Sometimes a view looks just right and satisfying. The solid silhouette of Maesyfelin burial chamber outlined against the sky and the rising sun on a cold and frosty Sunday morning felt right. I would like to say that I had walked miles for this lonely and unique view. But that wouldn’t be right. I had parked the car tight up against the hedge in a narrow lane, walked through a gate and there it was, proud on the brow of a low hill. Perfect.
The chamber is also known as St Lythan’s, named after the village nearby. Maesyfelin – Mill Field; Gwal-y-Filiast – Greyhound Bitch’s Lair, after it was used as a kennel in the early 19th century.
Maesyfelin has been classified as a chambered long cairn, stands at the head of the small Waycock Valley about 70m above sea level. It is orientated east to west, with the entrance opening to the east. The current stones may have stood at the eastern end of a long mound, which was approximately 27m long and 11m wide. Though there is little evidence of this this today, and I had to look carefully to find the shape of the original barrow. The exact shape of the original mound is uncertain, and may have been similar to nearby Tinkinswood. A plan published by RCHMAW shows the mound may have had horns on either side of the eastern ned, similar in shape to the burial chamber at Parc-le-Breos.
The chamber itself is unusually high, with a maximum internal height of 1.8m. This height has led to some question as to whether it was every fully covered with the mound. The three upright stones give the chamber an internal measurement of 2.6m x 1.3m. Each of the 3 stones helps to support a large capstone which has been measured at 4.2m x 3.3m by 0.7m thickness. A sizeable piece, and a hefty weight. The stones seem to be local mudstone, and may have been quarried nearby.
Surprisingly for such a prominent burial chamber it has never been fully excavated. The first record is by J.W. Lukas in 1875, when he found fragments on unburnt human bone and some coarse pottery outside of the tomb. This may have come from clearance of the inside of the tomb so it could be used as an animal chamber. In 1992 animals caused severe erosion of the soil inside the chamber and on the north side, resulting in the discovery of polished stone axe and several flint flakes. These are now in the National Museum of Wales. The lack of dating evidence makes it difficult to age, but the chamber was probably built between 3-4,000 years ago.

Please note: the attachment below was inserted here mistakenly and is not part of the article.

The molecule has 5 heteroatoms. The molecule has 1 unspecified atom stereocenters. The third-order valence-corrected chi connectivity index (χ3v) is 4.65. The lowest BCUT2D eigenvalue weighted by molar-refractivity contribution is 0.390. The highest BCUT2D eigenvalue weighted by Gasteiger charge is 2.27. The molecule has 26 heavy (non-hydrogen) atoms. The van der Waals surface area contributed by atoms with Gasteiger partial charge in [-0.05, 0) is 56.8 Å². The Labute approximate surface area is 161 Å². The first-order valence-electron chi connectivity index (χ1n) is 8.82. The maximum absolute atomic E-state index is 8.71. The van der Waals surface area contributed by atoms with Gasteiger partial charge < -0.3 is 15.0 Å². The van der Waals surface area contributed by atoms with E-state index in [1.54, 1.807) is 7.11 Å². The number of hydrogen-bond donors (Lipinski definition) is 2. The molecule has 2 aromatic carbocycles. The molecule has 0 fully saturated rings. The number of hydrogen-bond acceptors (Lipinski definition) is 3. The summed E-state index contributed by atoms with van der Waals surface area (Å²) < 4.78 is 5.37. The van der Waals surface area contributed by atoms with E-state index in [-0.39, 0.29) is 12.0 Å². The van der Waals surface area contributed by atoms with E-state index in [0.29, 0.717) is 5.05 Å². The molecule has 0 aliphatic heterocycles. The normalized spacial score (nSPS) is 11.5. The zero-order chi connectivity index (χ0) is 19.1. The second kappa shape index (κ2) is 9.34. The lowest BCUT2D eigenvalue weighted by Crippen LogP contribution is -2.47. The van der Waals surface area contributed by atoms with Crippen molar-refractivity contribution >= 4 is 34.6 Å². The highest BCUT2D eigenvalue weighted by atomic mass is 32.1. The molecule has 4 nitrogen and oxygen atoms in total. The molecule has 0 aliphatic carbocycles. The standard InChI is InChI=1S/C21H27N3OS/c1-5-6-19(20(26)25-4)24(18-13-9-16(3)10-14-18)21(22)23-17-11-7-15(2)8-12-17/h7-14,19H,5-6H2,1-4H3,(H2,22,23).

Then in 2011 things changed. A join community archeology project led by CADW and Archeology Wales changed all that (I’ve provided links below to the dig blog site and final journal paper). The team opened trenches around the current mound and found that evidence of the original revetment defining the cairn surrounding the burial chamber. The cairn the to south of the chamber entrance would have been defined by a façade constructed from dry stone walling that was built up against the outer edge of the cairn surrounding the chamber. This façade would have extended either side of the chamber and would have formed a striking feature similar to that at Tinkinswood. Finds by the team included Neolithic pottery fragments, the fragment of a bone needle, struck flint and human bone and teeth.
You can’t go far in Wales without coming across a a story associated with the local landscape, and Maesyfelin is no different. one of these traditions alludes to the origin of the chambers name. If you spend the night at the chamber on Midsummer’s Eve, you will witness the capstone spin around three times above the standing stones, reminiscent to a mill stone. Then once the capstone has finished turning, all the stones travel to the River Waycock to swim, prior to returning to their place in the field. Now that would be quite a site!
Another tradition related to Druids laying a curse on the surrounding fields leaving the land barren and unable to grow anything. The reason for the curse is unknown toady and I think it’s effect has now worn off as the field it a now a rich green sward. Another tradition has it that the stones have the power to grant wishes. But only if you stand before the chamber on Halloween nights and whisper your desire to the stones.
Hidden Glamorgan. http://glamorganhistoryandarchaeology.blogspot.co.uk/2012/03/tinkinswood-and-st-lythans-excavations.html. Accessed 31.12.2017.
Nash, G. (2006) The Architecture of Death. Logaston Press.
RCAHMW (1976) An inventory of the Ancient Monuments in Glamorgan. Vol 1 Part 1. Stone and Bronze Age, HMSO.
Reynolds,F. (2014) A Site’s History Does Not End: Transforming
Place through Community Archaeology at Tinkinswood Chambered Tomb and Surrounding Landscape, Vale of Glamorgan, Journal of Community Archaeology & Heritage, 1 (2): 173-189.
Reynolds, F. Final Dig Diary St Lythan’s. https://tinkinswoodarchaeology.wordpress.com/2011/12/04/final-dig-diary-for-st-lythans/ Accessed 31.12.2017.
Whittle, E. (1992) A Guide to Ancient and Historic Wales: Glamorgan and Gwent. HMSO: London.